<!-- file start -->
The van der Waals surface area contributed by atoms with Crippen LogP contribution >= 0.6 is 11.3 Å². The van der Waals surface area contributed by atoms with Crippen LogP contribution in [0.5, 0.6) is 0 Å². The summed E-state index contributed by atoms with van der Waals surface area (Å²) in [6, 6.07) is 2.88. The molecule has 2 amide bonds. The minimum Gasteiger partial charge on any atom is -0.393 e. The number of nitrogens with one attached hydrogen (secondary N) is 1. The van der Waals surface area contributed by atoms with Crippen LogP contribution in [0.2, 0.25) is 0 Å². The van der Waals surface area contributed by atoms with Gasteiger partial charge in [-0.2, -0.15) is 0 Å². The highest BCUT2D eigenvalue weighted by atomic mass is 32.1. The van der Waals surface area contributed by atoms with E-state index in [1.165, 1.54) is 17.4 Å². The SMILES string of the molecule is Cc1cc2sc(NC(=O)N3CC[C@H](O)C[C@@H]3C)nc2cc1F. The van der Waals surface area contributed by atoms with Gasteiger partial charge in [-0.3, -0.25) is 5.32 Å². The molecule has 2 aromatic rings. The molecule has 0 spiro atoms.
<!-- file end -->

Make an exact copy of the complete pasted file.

The van der Waals surface area contributed by atoms with Crippen LogP contribution >= 0.6 is 11.3 Å². The van der Waals surface area contributed by atoms with Crippen LogP contribution in [0.5, 0.6) is 0 Å². The summed E-state index contributed by atoms with van der Waals surface area (Å²) in [6, 6.07) is 2.88. The molecule has 2 amide bonds. The minimum Gasteiger partial charge on any atom is -0.393 e. The number of nitrogens with one attached hydrogen (secondary N) is 1. The van der Waals surface area contributed by atoms with Crippen LogP contribution in [0.2, 0.25) is 0 Å². The van der Waals surface area contributed by atoms with Gasteiger partial charge in [-0.2, -0.15) is 0 Å². The highest BCUT2D eigenvalue weighted by atomic mass is 32.1. The van der Waals surface area contributed by atoms with E-state index in [1.165, 1.54) is 17.4 Å². The SMILES string of the molecule is Cc1cc2sc(NC(=O)N3CC[C@H](O)C[C@@H]3C)nc2cc1F. The van der Waals surface area contributed by atoms with Gasteiger partial charge in [-0.3, -0.25) is 5.32 Å². The molecule has 2 aromatic rings. The molecule has 0 spiro atoms.